Hibiscus is sown in autumn, keeping the seeds in the refrigerator for at least four weeks, or sowing directly at the end of winter. The seeds should be kept in a warm, moist place and should receive good brightness, but not direct sunlight. To keep the soil moist at all times it is advisable to vaporize the surface often, rather than watering it from above, to prevent the fall of the water from moving the soil and seeds.
Propagate the hibiscus by cuttings
If we wish to propagate a hibiscus plant with particular flowers, the cutting is certainly the best method; in fact through cuttings we produce a sort of clone of the mother plant, with which it therefore shares all the characteristics, even if very particular; so if we have an evergreen hibiscus with huge yellow flowers, a cutting will allow us to obtain an identical plant, for foliage and flowering.
Cuttings can be produced of two types:
- The woody seed cuttings are prepared in spring, picking up the pici of the new branches, choosing the healthier ones, without flowers. The pici are removed, and the lower part is shaped like a wedge; they immerse themselves in the rooting hormone, and are placed on the ground by cuttings, moist and fresh.
-The woody cuttings are taken in late summer, taking the tips of the branches already lignified, also in this case the branches that have not produced flowers are preferred; take a cutting, cut into a wedge in the lower part and dive first into the rooting hormone and then into the ground.
Before being buried, the cuttings are defoliated, or rather it is good to detach the leaves in the lower part, keeping only one or two leaves in the apical part; if the leaves are very large, it is good to cut them in half, or remove the half as far from the twig.
The suitable soil is made up of peat and sand mixed together, and watered well, so that the peat is rehydrated completely. Once the cuttings are inserted into the soil, we will keep the environment moist and warm enough, without exposing the cuttings to the sun. Hibiscus cuttings have a good success rate, and therefore it is not necessary to prepare in large numbers; the rooting is however slow, and therefore we should not be surprised if it will take even a month before the cuttings sprout.
Pests and diseases
Typically, the first problem we encounter when we grow a hibiscus is related to watering: these plants (apart from the garden hibiscus) tend to love a humid climate and moist soil; especially in the height of summer, or during the winter months for home-grown specimens, we will often find ourselves with floppy foliage, which requires our attention. Proper watering, provided with regularity, prevents the soil from drying out completely, and also the plants to suffer from water stress.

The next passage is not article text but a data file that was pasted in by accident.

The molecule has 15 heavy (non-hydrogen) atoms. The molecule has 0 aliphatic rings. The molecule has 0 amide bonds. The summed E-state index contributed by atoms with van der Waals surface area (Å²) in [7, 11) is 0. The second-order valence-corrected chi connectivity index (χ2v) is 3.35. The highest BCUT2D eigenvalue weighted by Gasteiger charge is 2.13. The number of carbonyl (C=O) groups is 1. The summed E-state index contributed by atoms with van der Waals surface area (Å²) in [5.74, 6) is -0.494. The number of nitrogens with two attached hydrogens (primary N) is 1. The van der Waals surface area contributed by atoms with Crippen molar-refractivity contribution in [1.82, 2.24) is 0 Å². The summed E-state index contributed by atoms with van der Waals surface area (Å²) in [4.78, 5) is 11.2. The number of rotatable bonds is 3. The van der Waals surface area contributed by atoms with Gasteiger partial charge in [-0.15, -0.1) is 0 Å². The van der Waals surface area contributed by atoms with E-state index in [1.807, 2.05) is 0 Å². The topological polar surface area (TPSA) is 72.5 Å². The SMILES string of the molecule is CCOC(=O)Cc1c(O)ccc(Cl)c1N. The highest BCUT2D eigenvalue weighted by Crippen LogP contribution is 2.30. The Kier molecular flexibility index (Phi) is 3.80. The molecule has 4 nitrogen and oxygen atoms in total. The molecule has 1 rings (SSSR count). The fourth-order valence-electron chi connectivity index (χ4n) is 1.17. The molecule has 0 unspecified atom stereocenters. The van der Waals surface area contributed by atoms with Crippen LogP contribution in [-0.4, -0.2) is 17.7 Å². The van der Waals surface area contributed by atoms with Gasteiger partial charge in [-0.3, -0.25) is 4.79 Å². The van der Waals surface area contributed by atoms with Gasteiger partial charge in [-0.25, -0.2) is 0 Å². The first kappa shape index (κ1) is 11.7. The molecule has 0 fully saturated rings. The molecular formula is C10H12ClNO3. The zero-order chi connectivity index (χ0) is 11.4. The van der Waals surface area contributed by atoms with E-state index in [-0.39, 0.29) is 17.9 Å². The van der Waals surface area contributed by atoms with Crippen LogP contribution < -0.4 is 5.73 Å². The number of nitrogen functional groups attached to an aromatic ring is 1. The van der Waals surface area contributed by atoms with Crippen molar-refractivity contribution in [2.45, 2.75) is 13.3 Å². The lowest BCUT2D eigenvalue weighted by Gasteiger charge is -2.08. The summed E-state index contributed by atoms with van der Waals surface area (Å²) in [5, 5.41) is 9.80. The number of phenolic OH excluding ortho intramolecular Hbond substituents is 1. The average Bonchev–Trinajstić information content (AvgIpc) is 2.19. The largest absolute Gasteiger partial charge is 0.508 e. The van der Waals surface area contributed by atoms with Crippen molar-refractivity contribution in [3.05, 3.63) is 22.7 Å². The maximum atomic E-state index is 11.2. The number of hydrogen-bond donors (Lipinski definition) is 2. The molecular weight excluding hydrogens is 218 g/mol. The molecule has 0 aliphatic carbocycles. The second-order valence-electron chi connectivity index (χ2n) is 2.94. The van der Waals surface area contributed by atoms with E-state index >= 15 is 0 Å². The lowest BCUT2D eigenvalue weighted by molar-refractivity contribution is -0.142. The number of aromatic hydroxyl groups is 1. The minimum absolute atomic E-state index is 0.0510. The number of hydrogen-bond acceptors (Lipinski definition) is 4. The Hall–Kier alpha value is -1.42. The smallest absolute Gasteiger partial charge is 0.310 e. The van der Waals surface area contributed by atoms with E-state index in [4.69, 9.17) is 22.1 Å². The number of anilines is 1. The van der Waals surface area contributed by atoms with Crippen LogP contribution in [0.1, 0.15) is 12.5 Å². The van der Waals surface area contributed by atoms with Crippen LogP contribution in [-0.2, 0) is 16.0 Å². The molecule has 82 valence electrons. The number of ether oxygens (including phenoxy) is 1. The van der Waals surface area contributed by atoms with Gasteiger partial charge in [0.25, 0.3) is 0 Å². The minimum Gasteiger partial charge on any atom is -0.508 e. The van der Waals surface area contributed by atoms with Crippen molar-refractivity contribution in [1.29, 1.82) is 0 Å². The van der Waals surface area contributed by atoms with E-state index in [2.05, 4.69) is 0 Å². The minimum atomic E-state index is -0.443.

In spring, the young hibiscus shoots are often affected by aphids, which conspicuously ruin them; these insects are easily eradicated if we immediately use a pyrethrum-based insecticide: by quickly killing the first generation, we prevent the possibility that they may have produced eggs for the second generation.
During the summer months it often happens that in a warm and dry climate the leaves are yellowish; if our plant is poorly watered, we can surely think that the yellowing is due to the presence of mites, also called spider mites, which must be eradicated with appropriate acaricides, then trying to keep the plant in a slightly wetter and more ventilated climate.
The plants grown in the apartment in the winter months are often affected by the cochineal, which nestles under the leaves, or under the nodes of the branches; this insect develops preferably in areas with a dry climate and poor ventilation, and therefore its presence is a clear symptom of cultivation practices not suitable for our hibiscus.
Hibiscus: It looks like hibiscus
Once the genus hibiscus also belonged to herbaceous plants, annual and perennial, which today are united in the genus Abelmoschus; these are plants originating from Asia, Africa and Australia, always part of the malvaceae family, which have a flowering very similar to that of the hibiscus, and with which they are often confused. The acabelmoschus has pale yellow trumpet flowers, easily recognizable by the fact that the eye is dark, almost black.
These particular plants are widespread in cultivation, especially in Asia, because their elongated pod, harvested still immature, is used in feeding. The most widespread common name of the aabelmoschus is in fact Okra: it is a vegetable, which physically resembles cucumber, despite having a more angular body, or even a long chili pepper. The okra is consumed cooked, and is a typical Asian vegetable.
The abelmoschus have linear or lanceolate foliage, and are all herbaceous, annual and perennial; therefore they do not form a real shrub, although in a single vegetative season they can become large, presenting many large flowers, and branched little stems of dark color.